My kids are finally old enough now that we can have more interesting arguments. We can each use our own versions of logic, reason, and persuasion. I can posit that brushing your teeth is a universally acclaimed way to maintain lasting, overall dental health; they can counter that, based on their research and experience, it’s actually super boring. Eventually we come to a fruitful compromise, teeth get mostly brushed, and we prepare for our next debate on the merits of bedtime.
In plenty of cases, arguments are natural and even necessary when people are collaborating. Take building a custom e-learning solution. It usually requires a lot of decisions, from mundane to thrilling, vast in scope to totally minuscule. A veritable parade of decisions to make, options to field and consider, and design items to talk through. It follows that some disagreements would surface along the way. From our perspective, navigating these moments effectively is a big indicator of how successful the end product will be.
With any sizable simulation or game, it’s very common that there are a lot of distinct opinions in play: the vendor, your team, the stakeholders, the intended learning audience. Hopefully all the key players involved share the same basic goal of making a meaningful, custom e-learning solution on budget and on schedule. That’s a great, key thing in common to keep as the guiding ideal.
From there, you will want to handle each issue as it arises, being frank about which issues are subjective and important, and which issues are too tricky to resolve or don’t matter that much in the end. To help your efforts, here is a very quick, unscientific way to categorize decisions when you sense an argument on the horizon.
OBJECTIVE AND MAJOR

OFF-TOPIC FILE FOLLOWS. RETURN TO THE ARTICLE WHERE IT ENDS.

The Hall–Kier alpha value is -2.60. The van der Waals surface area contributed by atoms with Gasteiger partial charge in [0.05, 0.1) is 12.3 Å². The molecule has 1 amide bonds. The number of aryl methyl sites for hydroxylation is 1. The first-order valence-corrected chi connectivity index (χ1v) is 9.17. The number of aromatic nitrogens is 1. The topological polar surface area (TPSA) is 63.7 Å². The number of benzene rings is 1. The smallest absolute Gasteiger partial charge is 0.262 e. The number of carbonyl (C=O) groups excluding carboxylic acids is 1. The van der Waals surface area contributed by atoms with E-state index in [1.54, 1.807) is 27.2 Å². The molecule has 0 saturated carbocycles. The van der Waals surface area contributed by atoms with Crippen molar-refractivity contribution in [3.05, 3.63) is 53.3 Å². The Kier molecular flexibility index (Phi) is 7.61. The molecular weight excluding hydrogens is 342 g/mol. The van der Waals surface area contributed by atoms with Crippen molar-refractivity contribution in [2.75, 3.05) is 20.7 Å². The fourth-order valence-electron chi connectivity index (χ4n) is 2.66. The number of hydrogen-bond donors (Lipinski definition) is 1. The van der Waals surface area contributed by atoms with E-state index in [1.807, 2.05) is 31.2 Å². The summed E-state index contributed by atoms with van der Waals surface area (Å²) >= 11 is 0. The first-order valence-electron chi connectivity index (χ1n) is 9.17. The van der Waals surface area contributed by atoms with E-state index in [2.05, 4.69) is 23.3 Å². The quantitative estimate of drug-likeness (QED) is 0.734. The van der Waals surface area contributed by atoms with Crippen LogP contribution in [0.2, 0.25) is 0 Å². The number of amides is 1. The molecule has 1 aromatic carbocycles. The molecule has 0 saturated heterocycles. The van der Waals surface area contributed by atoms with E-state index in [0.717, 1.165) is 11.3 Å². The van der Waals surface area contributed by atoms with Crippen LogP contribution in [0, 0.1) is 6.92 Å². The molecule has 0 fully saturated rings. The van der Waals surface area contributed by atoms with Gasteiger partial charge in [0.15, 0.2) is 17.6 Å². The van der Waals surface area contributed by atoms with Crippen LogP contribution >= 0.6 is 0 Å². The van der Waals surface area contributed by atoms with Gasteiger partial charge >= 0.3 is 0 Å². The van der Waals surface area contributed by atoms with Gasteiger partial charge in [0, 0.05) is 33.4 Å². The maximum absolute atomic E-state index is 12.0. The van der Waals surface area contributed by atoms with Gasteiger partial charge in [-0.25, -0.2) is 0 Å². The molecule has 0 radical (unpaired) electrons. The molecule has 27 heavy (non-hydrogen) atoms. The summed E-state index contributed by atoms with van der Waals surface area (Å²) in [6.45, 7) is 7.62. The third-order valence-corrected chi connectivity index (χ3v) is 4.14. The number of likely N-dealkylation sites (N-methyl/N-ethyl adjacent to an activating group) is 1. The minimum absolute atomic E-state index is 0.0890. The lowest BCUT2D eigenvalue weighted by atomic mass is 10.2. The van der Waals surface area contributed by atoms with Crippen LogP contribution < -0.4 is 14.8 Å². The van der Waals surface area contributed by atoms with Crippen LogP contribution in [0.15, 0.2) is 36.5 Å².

These are clear issues that need to be fixed to make the course function, make sense, and have a chance to impact the audience as envisioned. Everyone can focus their effort on creating a plan to address these items in a quick and clever manner. Build up some momentum and goodwill tackling these things as a team.
SUBJECTIVE AND MAJOR
These can be challenging issues to resolve. Things like an instructional design approach, the aesthetic direction, and style of interactivity are all critical to consider but can be subjective, an art to customize and finesse. Not a hard science. Personal tastes can be in conflict. Schedule some meeting time in person to talk honestly about what’s driving each of the varied viewpoints. Work towards a new solution that, while born of compromise, achieves the same original standard of quality. Try having people articulate how they see their idea improving the learning experience for the audience, as well as identifying the specifics of what they object to about other ideas. Frequently, the best solutions come from these talks because you are prompted to think of new possibilities beyond your initial idea.
OBJECTIVE AND MINOR
These issues are the ones where the best choice seems pretty clear, but the effect the individual choices have on the project is fairly minimal. Go ahead and have fun making decisions here and documenting them. This is one area where customization can be satisfying and breezy. You may as well make things as cool as possible. After all, small decisions can group together to have a pretty memorable impact and be a learner’s favorite detail.
SUBJECTIVE AND MINOR
Be wary of these! These are issues that can have many valid, serviceable outcomes but won’t necessarily lead to much impact on the overall effectiveness of the e-learning. Arguing about these is a trap. Examples could be a non-playing character’s last name in a game, the spelling of a fictional organization, the shade of green used as an accent in a background. Yes, details are important, but not all of them are worth damaging the harmony of your collaboration. In general, a learner isn’t going to get hung up on super small things, so there usually isn’t a need to create tension over them during development. Pick your battles. Do the benefits outweigh the cost or resources required to make changes?
For all of these, a good vendor should be able take the lead and resolve discrepancies in a professional and positive way. Or, even more interesting, your custom e-learning vendor should be able to orchestrate a productive argument that respects everyone’s voice and focuses on brainstorming a better solution altogether.